In our considerations thus far I have primarily been considering charities under which a church operates. But are these suitable for specialist ministries such as Social Action?
Is another charity necessary?
Because ministry to those who are poor or in need is almost the definition of ‘charity’ many such ministries feel that a separate charity is desirable/necessary. I always counsel caution about taking this stance. The objectives in a church’s charitable instrument almost inevitably allow for ministry to anyone in the community, perhaps with particular emphasis on those who are poor. So why create a separate charity and impose on yourself the additional load associated with it; meetings, separate accounts etc? One reason for falling into this potential trap comes through terminology.
Project or Ministry?
Often works with people who are poor or in need are called ‘projects’. In defining such works in this way you are adopting terminology that tends to separate the activity from other activities in the church which are called ‘ministries’. Why use the word ‘project’? It can carry associations in people’s minds that tend to be task-orientated rather than people-orientated such as ‘timeline’, ‘project management’, ‘monitoring and evaluation’ etc. All of these may be good (indeed, they can really bring helpful order to a ministry) but are not the normal terminology of other church-based ministries such as children’s work, evangelism, worship. So why not consider the social action ministries in the same light as other ministries and operate under the same charitable instrument? A separate charity may not be necessary.
So, is a separate charity ever needed?
Yes! When fund-raising, in particular, it can be really helpful to have a separate charity. Donors often resist the thought that their grant may be used for ‘proselytising’. Also, if they see the whole budget of the church they may well question why you need their money. By having a separate charity, the accounts reflect the costs of only that ministry without them being hidden within a bigger audit.
Words of caution
However, creating a separate charity carries some challenges. This ‘social’ ministry is a ministry of the church and as such comes under the oversight of the elders. But if a separate charity exists there is the ability for the charity to take on life of its own and become separated from the church. At first no-one can conceive of this happening as everyone is enthusiastic about the ministry. But with time things can change. I know of instances where the visionary leader – often a very passionate and somewhat tunnel-visioned person in the context of social action – has fallen out with the elders and taken the charity out from under the umbrella of the church. In one case the church even had to start a new ministry to meet the same need, and former colleagues became ‘competitors’.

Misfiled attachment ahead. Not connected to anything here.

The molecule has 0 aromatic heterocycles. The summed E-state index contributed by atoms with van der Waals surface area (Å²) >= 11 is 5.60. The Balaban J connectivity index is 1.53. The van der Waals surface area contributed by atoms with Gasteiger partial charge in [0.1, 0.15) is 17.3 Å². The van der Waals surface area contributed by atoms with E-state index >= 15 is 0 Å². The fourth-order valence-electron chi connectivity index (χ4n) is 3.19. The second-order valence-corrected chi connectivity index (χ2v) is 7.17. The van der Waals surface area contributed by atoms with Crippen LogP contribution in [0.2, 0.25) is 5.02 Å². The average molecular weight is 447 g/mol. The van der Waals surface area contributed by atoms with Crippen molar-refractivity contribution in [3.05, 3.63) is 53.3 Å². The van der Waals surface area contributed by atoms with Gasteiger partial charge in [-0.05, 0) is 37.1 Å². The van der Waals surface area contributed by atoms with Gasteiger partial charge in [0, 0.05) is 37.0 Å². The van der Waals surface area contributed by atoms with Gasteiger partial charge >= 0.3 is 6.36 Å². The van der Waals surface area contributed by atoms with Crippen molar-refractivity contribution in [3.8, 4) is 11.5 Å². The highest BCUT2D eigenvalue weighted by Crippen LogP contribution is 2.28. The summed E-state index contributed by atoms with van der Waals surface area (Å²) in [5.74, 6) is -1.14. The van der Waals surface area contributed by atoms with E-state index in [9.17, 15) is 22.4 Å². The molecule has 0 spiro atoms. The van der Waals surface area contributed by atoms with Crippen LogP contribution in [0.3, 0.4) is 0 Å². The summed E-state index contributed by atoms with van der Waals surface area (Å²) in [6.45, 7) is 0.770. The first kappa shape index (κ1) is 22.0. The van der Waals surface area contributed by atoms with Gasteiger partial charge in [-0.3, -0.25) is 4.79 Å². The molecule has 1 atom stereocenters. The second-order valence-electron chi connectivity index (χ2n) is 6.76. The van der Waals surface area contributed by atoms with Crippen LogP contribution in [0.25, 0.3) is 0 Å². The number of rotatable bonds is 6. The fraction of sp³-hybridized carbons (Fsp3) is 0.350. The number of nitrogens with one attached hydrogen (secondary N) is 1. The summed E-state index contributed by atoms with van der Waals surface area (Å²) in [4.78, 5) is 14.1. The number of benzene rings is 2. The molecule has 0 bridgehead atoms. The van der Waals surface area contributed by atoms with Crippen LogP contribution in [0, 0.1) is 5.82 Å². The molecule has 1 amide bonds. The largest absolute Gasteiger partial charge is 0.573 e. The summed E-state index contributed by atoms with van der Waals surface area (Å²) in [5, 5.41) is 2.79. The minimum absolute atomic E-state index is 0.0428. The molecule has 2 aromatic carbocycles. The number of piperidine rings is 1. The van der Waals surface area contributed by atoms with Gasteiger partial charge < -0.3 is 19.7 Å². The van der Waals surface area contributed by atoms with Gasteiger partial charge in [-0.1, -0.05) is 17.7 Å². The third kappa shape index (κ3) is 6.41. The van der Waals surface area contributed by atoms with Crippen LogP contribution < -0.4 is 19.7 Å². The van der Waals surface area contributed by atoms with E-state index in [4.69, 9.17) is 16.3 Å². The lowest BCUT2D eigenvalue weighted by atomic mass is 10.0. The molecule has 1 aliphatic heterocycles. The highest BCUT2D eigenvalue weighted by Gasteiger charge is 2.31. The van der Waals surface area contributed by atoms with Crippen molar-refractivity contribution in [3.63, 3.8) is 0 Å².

To safeguard against this I recommend that any such charity has the same trustees as the church’s charity, or at least a high degree of overlap. This then ensures that, within the church, the ministry is handled in the same way as all of the other ministries. But it still allows those outside the church to view the ministry as self-standing. The downside of this is that, since the trustees are the same, the charities are seen as linked and the accounts have to be ‘consolidated’ ie combined at the time of audit. However, this does not have to be the only way in which the accounts are presented, which would militate against one of the reasons that two charities exist. It is permissible for the accounts of the individual charities to be presented separately for fund raising purposes.
Does a separate charity from the church’s charity require trustees to become more involved and thus overloaded? We shall discuss this in the final part of this series.